Priyanka Joshi chats up Sunil Doshi, who is treating Indian audiences to films that are heady in content, to animation titles and the best of world cinema.
I f you are a fan of intelligent, multiplex cinema, you may know Sunil Doshi as the man who bankrolled Mixed Doubles and Bheja Fry. But for this session, the producer-distributor is expecting to talk of newer things: In fact, what he is expecting perhaps is yet another, slightly boring, session spent “educating” yet another journalist on some of his new acquisitions from Japanese cinema — animation films.
As director, Alliance Media & Entertainment, Doshi has just acquired 11 animation titles from Japan’s biggest production house, Studio Ghibli: Films like Princess Mononoke and Academy Award-winner Spirited Away, successful and acclaimed the world-over — if not in India, just as yet.
Having set himself the task of educating cinegoers (and journalists) as to this genre of filmmaking, Doshi brightens up when I mention that not only do I know of these films but have even seen them! “Aren’t they just great?” he asks, excited like a child, er, may be not. Because when I point out that animation is seen as a kiddy pastime in India, his frustration is visible: “That’s the biggest misinterpretation we have in India.”
Cue to launch into a lengthy monologue: “Studio Ghibli, Japan’s premier animation studio, was founded by two of animation’s greatest creators, Hayao Miyazaki and Isao Takahata,” he says, “Many of their films have not just won commercial success but have even won numerous awards and I am glad that I can help good cinema reach out to individuals,” he finishes.
On the other hand, even the cynics among us would be hard put to escape Doshi’s enthusiasm. He manages to convince me that “concept-driven” animation and children’s films are good business propositions. That’s why, he says, he will invest around $10 million on his latest business venture, Junior, that will produce children’s films as well as TV content. “And don’t expect my children’s films to have larger-than-life stars,” he says, with a hint of derision before quickly adding, “I am not averse to them but I make my films on my terms.”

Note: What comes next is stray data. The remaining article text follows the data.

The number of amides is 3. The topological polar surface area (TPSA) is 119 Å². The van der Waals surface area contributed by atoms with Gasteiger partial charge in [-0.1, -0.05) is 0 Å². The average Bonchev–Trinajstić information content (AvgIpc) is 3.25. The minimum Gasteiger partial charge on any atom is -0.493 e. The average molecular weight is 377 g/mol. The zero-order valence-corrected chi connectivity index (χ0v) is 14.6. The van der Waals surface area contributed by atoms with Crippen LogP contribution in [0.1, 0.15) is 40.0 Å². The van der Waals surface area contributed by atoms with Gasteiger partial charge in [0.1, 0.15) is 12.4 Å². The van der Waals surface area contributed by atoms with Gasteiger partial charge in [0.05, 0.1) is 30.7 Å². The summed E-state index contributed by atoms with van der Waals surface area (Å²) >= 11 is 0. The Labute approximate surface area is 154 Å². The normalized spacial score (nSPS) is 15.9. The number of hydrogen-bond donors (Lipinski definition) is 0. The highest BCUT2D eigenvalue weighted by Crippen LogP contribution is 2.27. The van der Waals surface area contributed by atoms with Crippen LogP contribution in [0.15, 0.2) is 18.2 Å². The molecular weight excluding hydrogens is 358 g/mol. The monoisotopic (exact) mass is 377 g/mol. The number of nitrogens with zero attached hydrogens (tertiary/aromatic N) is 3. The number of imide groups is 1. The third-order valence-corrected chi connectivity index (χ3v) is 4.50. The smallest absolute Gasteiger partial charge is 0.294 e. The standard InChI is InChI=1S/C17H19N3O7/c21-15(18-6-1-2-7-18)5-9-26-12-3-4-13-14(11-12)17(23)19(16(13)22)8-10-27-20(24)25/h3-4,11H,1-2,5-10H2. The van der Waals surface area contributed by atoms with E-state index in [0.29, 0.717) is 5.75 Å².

For starters, Junior will release Azur & Asmar, an animated feature film by writer, director and artist Michel Ocelot. “It’s an Arabian Nights-style story about two re-united half-brothers, one white, one black and their genie-seeking adventures in a far-off land,” he lists. Justifying how the animation is not just for kids, he explains that the fairytale addresses themes of racism, nationhood, inheritance and idealism. A little prodding and he admits that the success of Azur & Asmat may establish whether Indian audiences take to animation at all.
Doshi also wears the hat of director, NDTV Lumière, an initiative to bring world cinema to India. He has been involved in building an impressive film collection of over 450 movies. “They are the best and have been handpicked by my team and I,” says the movie buff, who confesses to spending hours at end watching films.
Lumière has been organising corporate screenings and providing films to international film festivals in India, including in Mumbai, Kolkata, Thiruvananthapuram and Goa. When he is not negotiating rights for Oscar- nominated titles, Doshi returns to his production company — Handmade Films — and gets busy, well, “giving opportunities to newcomers”. “The new guys are bringing their ideas to the front and this will fire up filmmaking in India,” he forecasts.
His self-belief is well-rooted in films like Bheja Fry, now a case study for small filmmakers. This was a film with a budget of just about Rs 55-70 lakh. But it went on to make several times its production cost. He continues to invest in similar ventures but says that he refuses to look at the accounts sheet after the release of every film. “We look at long-term creative benefits. If there are some financial profits at the end of a year or two, we’re happy. Otherwise, the companies will continue to release and distribute films we believe in,” he says.
Doshi has extended his passion for cinema into production, acquisition and distribution of different genres of films at various film festivals abroad too. This explains why he’s at Cannes and other places on the festival circuit regularly. Feature-length fiction films that Handmade promoted in Cannes this year included Jaideep Varma’s comedy Hulla, Maneej Premnath’s thriller The Waiting Room, Rupali Guha’s Aamras, and Bela Negi’s Driving Lessons. He points out that all these have been directed by first-timers.
Doshi ends the interview on an assuring note: “We’ve the crème de la crème of cinema coming soon to theatres and homes.” We’ll wait and watch.